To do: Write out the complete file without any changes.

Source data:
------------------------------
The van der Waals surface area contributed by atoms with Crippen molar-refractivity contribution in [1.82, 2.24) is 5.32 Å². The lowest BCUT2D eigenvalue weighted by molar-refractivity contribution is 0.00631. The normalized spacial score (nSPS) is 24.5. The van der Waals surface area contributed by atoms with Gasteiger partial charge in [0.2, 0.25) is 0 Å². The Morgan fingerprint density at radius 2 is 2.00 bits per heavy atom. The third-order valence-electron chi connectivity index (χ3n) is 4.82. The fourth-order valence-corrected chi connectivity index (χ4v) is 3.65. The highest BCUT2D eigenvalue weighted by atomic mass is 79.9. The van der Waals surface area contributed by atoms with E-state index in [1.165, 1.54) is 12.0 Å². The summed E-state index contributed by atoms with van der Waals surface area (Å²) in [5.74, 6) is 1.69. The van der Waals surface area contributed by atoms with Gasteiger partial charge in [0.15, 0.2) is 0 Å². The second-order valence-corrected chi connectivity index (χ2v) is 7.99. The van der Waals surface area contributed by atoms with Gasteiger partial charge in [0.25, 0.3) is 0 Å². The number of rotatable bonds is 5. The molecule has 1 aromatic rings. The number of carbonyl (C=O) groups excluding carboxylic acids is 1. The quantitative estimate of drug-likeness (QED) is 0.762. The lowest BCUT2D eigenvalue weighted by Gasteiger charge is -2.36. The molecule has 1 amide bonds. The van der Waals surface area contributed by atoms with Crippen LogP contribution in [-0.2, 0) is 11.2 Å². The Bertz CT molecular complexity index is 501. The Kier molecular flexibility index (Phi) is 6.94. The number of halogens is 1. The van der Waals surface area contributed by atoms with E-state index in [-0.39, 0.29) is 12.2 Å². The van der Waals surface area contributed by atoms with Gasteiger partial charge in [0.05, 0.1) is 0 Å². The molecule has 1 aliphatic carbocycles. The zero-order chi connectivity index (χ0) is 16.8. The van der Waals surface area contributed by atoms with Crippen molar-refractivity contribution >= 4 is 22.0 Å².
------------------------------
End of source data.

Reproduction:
The van der Waals surface area contributed by atoms with Crippen molar-refractivity contribution in [1.82, 2.24) is 5.32 Å². The lowest BCUT2D eigenvalue weighted by molar-refractivity contribution is 0.00631. The normalized spacial score (nSPS) is 24.5. The van der Waals surface area contributed by atoms with Gasteiger partial charge in [0.2, 0.25) is 0 Å². The Morgan fingerprint density at radius 2 is 2.00 bits per heavy atom. The third-order valence-electron chi connectivity index (χ3n) is 4.82. The fourth-order valence-corrected chi connectivity index (χ4v) is 3.65. The highest BCUT2D eigenvalue weighted by atomic mass is 79.9. The van der Waals surface area contributed by atoms with E-state index in [1.165, 1.54) is 12.0 Å². The summed E-state index contributed by atoms with van der Waals surface area (Å²) in [5.74, 6) is 1.69. The van der Waals surface area contributed by atoms with Gasteiger partial charge in [0.15, 0.2) is 0 Å². The second-order valence-corrected chi connectivity index (χ2v) is 7.99. The van der Waals surface area contributed by atoms with Gasteiger partial charge in [0.25, 0.3) is 0 Å². The number of rotatable bonds is 5. The molecule has 1 aromatic rings. The number of carbonyl (C=O) groups excluding carboxylic acids is 1. The quantitative estimate of drug-likeness (QED) is 0.762. The lowest BCUT2D eigenvalue weighted by Gasteiger charge is -2.36. The molecule has 1 amide bonds. The van der Waals surface area contributed by atoms with Crippen LogP contribution in [-0.2, 0) is 11.2 Å². The Bertz CT molecular complexity index is 501. The Kier molecular flexibility index (Phi) is 6.94. The number of halogens is 1. The van der Waals surface area contributed by atoms with E-state index in [-0.39, 0.29) is 12.2 Å². The van der Waals surface area contributed by atoms with Gasteiger partial charge in [0.05, 0.1) is 0 Å². The molecule has 1 aliphatic carbocycles. The zero-order chi connectivity index (χ0) is 16.8. The van der Waals surface area contributed by atoms with Crippen molar-refractivity contribution >= 4 is 22.0 Å².